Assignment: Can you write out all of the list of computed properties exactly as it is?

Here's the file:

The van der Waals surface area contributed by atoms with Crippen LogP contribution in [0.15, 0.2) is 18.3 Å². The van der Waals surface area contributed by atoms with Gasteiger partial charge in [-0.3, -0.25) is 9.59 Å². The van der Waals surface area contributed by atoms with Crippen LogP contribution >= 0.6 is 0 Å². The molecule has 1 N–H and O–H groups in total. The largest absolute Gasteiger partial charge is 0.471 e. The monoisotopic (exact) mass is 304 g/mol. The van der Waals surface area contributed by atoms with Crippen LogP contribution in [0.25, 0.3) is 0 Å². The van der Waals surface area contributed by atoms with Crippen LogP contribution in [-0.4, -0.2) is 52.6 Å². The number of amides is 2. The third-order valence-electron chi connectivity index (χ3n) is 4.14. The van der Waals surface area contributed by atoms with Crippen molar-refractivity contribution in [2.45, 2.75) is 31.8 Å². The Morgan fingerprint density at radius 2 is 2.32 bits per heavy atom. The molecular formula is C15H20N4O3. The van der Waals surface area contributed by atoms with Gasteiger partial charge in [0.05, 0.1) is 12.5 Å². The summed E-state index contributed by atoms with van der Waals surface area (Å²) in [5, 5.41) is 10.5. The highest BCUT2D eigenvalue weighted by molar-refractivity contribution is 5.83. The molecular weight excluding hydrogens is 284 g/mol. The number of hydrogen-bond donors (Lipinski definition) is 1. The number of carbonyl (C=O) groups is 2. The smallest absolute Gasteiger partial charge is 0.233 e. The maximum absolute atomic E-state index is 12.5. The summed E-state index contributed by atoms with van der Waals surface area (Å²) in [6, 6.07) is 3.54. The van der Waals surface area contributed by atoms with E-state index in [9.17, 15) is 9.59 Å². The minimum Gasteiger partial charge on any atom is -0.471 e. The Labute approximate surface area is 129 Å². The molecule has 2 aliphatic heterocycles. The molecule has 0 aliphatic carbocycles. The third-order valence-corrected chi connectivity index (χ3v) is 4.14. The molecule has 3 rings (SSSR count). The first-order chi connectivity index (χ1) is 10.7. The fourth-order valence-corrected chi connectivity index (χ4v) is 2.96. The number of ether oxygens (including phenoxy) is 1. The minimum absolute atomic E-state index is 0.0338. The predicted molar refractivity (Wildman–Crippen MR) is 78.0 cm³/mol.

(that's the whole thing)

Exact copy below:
The van der Waals surface area contributed by atoms with Crippen LogP contribution in [0.15, 0.2) is 18.3 Å². The van der Waals surface area contributed by atoms with Gasteiger partial charge in [-0.3, -0.25) is 9.59 Å². The van der Waals surface area contributed by atoms with Crippen LogP contribution >= 0.6 is 0 Å². The molecule has 1 N–H and O–H groups in total. The largest absolute Gasteiger partial charge is 0.471 e. The monoisotopic (exact) mass is 304 g/mol. The van der Waals surface area contributed by atoms with Crippen LogP contribution in [0.25, 0.3) is 0 Å². The van der Waals surface area contributed by atoms with Crippen LogP contribution in [-0.4, -0.2) is 52.6 Å². The number of amides is 2. The third-order valence-electron chi connectivity index (χ3n) is 4.14. The van der Waals surface area contributed by atoms with Crippen molar-refractivity contribution in [2.45, 2.75) is 31.8 Å². The Morgan fingerprint density at radius 2 is 2.32 bits per heavy atom. The molecular formula is C15H20N4O3. The van der Waals surface area contributed by atoms with Gasteiger partial charge in [0.05, 0.1) is 12.5 Å². The summed E-state index contributed by atoms with van der Waals surface area (Å²) in [5, 5.41) is 10.5. The highest BCUT2D eigenvalue weighted by molar-refractivity contribution is 5.83. The molecular weight excluding hydrogens is 284 g/mol. The number of hydrogen-bond donors (Lipinski definition) is 1. The number of carbonyl (C=O) groups is 2. The smallest absolute Gasteiger partial charge is 0.233 e. The maximum absolute atomic E-state index is 12.5. The summed E-state index contributed by atoms with van der Waals surface area (Å²) in [6, 6.07) is 3.54. The van der Waals surface area contributed by atoms with E-state index in [9.17, 15) is 9.59 Å². The minimum Gasteiger partial charge on any atom is -0.471 e. The Labute approximate surface area is 129 Å². The molecule has 2 aliphatic heterocycles. The molecule has 0 aliphatic carbocycles. The third-order valence-corrected chi connectivity index (χ3v) is 4.14. The molecule has 3 rings (SSSR count). The first-order chi connectivity index (χ1) is 10.7. The fourth-order valence-corrected chi connectivity index (χ4v) is 2.96. The number of ether oxygens (including phenoxy) is 1. The minimum absolute atomic E-state index is 0.0338. The predicted molar refractivity (Wildman–Crippen MR) is 78.0 cm³/mol.